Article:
News Stories

Allatoona Christmas Tree Program Helps Fish and the Environment

USACE, Mobile District
Published Jan. 25, 2022
Allatoona Christmas Tree Program Helps Fish and the Environment

A local volunteer with the Marietta Bassmasters drags recycled Christmas Trees to be mounted as part of Allatoona Lake’s Christmas Tree Recycling Program on Jan. 22, 2022, at Allatoona Lake, Ga. The recycled trees are placed into the lake each year to provide habitat for the fish and improve fishing on the lake. (USACE photo by Chuck Walker)

MOBILE, Ala. – Bait is a very important part of fishing. A successful fisherman has to come up with the right bait or lure that attracts the fish and entices it to bite, and voila, you have a caught fish.

But, in order for there to be fish to be caught, there must be a healthy and abundant population of fish.

That’s where the Allatoona Lake Christmas Tree Recycling Program comes in.

Since 2005, Allatoona Lake Rangers and Volunteers as well as partners with the Georgia Departments of Natural Resources Wildlife Division (Georgia DNR), the Marietta Bassmasters, Keep Bartow Beautiful and the Boy Scouts have been placing recycled Christmas Trees in Allatoona Lake to not only provide a habitat for the fish, but to also improve the ecosystem of the Lake.

“Each year after Christmas we ask the public to donate the live trees they would normally throw away and drop them off at various drop points at our office or other drop points around the county,” said Chris Purvis, Lead Ranger at Allatoona Lake. “These trees provide a habitat for the fish population and creates better fishing down the road. The program has been very successful.”

The process of getting the trees into the Lake is done in January when the pool level of the Lake is 17 feet below normal. Once Allatoona Lake receives the trees, a hole is drilled into the base of each tree. Then trees are placed onto a concrete base and tied together with wire.

Each year a different area of the Lake is chosen place the trees, so each area of the lake is always being replenished with fish habitat.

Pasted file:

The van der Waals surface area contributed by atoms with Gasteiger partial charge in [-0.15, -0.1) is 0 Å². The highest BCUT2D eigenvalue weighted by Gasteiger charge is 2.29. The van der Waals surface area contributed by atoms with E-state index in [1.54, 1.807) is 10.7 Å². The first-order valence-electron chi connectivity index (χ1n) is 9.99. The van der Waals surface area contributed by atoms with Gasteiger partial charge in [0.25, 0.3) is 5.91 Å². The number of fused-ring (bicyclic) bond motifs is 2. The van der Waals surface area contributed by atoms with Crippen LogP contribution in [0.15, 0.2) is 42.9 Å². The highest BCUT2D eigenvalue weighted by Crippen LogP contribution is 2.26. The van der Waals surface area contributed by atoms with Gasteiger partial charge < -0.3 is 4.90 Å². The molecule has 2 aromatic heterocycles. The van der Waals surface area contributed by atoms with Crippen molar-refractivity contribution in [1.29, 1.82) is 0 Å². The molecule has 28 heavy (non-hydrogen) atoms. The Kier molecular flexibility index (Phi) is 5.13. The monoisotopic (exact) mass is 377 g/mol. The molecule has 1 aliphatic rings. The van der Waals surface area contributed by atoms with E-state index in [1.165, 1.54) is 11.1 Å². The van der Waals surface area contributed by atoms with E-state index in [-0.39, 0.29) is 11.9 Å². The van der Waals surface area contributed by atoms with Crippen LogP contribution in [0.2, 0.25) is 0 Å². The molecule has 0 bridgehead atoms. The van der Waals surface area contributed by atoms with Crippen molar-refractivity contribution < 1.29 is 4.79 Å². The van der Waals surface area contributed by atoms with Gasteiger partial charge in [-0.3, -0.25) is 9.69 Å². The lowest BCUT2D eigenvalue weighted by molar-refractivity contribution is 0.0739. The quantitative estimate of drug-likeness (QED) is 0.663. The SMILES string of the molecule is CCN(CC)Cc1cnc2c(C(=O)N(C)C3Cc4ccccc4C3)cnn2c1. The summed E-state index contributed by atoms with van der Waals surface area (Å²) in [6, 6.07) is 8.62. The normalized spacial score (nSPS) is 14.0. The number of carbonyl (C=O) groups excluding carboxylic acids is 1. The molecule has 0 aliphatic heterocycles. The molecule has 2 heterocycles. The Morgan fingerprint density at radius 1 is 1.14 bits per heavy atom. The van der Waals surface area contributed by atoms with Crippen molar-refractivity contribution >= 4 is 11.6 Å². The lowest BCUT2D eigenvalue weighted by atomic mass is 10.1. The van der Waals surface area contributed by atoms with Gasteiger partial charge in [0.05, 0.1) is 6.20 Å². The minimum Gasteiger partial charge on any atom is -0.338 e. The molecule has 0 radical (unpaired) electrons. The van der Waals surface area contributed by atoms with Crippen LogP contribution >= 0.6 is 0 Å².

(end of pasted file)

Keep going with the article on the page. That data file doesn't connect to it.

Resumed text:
Once the lake is raised to the summer pool level, those trees are now under water providing a new habitat for the fish.

Dan Pingel, an Allatoona Lake Ranger, said being a part of the project has been satisfying.

“I grew up on the lake, so being able to give back something to the lake that is impactful is gratifying,” Pingel said. “We have a great partnership with all the agencies that help us with this project. This helps the wildlife to succeed and being able to give back to the habitat is very fulfilling.”

Another way Allatoona Lake gets recycled Christmas Trees into the Lake is by the use of bamboo fish attractors. The attractors are built by Allatoona Lake volunteer Jimmy Moore. Moore builds a bamboo pyramid and the trees are then placed into the pyramid and the pyramids are anchored to a base. Concrete cinder blocks are then placed on the sides that ensure the pyramids with the trees sink to the bottom, thus allowing trees to be placed in deeper parts of the lake, ensuring fish habitat is present throughout the lake.

“The fish attractors allow for smaller fish to get inside and be protected from bigger fish, allowing them to grow,” said Moore. “These attractors don’t deteriorate, which is very important for the lake. I’ve been building these for six years and we have had no problems with them. It has helped the fish population of the lake to grow and has helped the overall habitat of the lake.”

One partner who has been pleased with not only the project, but the partnership with USACE Allatoona Lake and others, is Jim Hakala, Region Fisheries Supervisor with the Georgia DNR.

Hakala said the project has significantly improved fishing on the lake.

For Purvis, it has been personally gratifying to see not only the growth of the program, but to see how it has strengthened USACE’s partnership with the local community and agencies and improved Allatoona Lake.

“The growth of the program over the years has allowed us to install thousands of trees, we’ll install over 200 this year alone,” Purvis said. “It has strengthened our partnerships; it has improved the lake and improved fishing and the fish habitat on the lake. It has increased visitation to our lake and it has improved the overall ecosystem.”